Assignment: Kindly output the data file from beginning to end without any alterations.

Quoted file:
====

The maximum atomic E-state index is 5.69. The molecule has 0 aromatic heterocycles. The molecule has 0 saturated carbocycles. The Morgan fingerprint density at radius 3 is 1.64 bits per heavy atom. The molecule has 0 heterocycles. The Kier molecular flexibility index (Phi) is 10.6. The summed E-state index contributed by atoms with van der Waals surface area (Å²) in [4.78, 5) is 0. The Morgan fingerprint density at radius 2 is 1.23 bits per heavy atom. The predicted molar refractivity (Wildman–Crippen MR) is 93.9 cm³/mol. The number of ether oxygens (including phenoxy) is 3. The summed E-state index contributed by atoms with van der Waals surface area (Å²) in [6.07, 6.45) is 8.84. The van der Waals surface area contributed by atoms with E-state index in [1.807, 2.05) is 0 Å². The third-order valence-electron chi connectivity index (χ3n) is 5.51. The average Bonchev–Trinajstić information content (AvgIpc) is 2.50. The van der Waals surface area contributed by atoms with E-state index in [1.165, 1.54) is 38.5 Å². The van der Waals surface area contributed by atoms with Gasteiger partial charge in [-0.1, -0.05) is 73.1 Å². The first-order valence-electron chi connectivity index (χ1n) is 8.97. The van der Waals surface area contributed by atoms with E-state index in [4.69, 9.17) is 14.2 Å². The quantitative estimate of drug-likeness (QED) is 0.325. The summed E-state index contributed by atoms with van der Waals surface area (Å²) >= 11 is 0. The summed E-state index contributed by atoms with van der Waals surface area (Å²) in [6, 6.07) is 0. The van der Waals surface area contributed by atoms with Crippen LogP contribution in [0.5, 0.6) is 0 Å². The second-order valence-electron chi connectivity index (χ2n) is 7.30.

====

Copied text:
The maximum atomic E-state index is 5.69. The molecule has 0 aromatic heterocycles. The molecule has 0 saturated carbocycles. The Morgan fingerprint density at radius 3 is 1.64 bits per heavy atom. The molecule has 0 heterocycles. The Kier molecular flexibility index (Phi) is 10.6. The summed E-state index contributed by atoms with van der Waals surface area (Å²) in [4.78, 5) is 0. The Morgan fingerprint density at radius 2 is 1.23 bits per heavy atom. The predicted molar refractivity (Wildman–Crippen MR) is 93.9 cm³/mol. The number of ether oxygens (including phenoxy) is 3. The summed E-state index contributed by atoms with van der Waals surface area (Å²) in [6.07, 6.45) is 8.84. The van der Waals surface area contributed by atoms with E-state index in [1.807, 2.05) is 0 Å². The third-order valence-electron chi connectivity index (χ3n) is 5.51. The average Bonchev–Trinajstić information content (AvgIpc) is 2.50. The van der Waals surface area contributed by atoms with E-state index in [1.165, 1.54) is 38.5 Å². The van der Waals surface area contributed by atoms with Gasteiger partial charge in [-0.1, -0.05) is 73.1 Å². The first-order valence-electron chi connectivity index (χ1n) is 8.97. The van der Waals surface area contributed by atoms with E-state index in [4.69, 9.17) is 14.2 Å². The quantitative estimate of drug-likeness (QED) is 0.325. The summed E-state index contributed by atoms with van der Waals surface area (Å²) >= 11 is 0. The summed E-state index contributed by atoms with van der Waals surface area (Å²) in [6, 6.07) is 0. The van der Waals surface area contributed by atoms with Crippen LogP contribution in [0.5, 0.6) is 0 Å². The second-order valence-electron chi connectivity index (χ2n) is 7.30.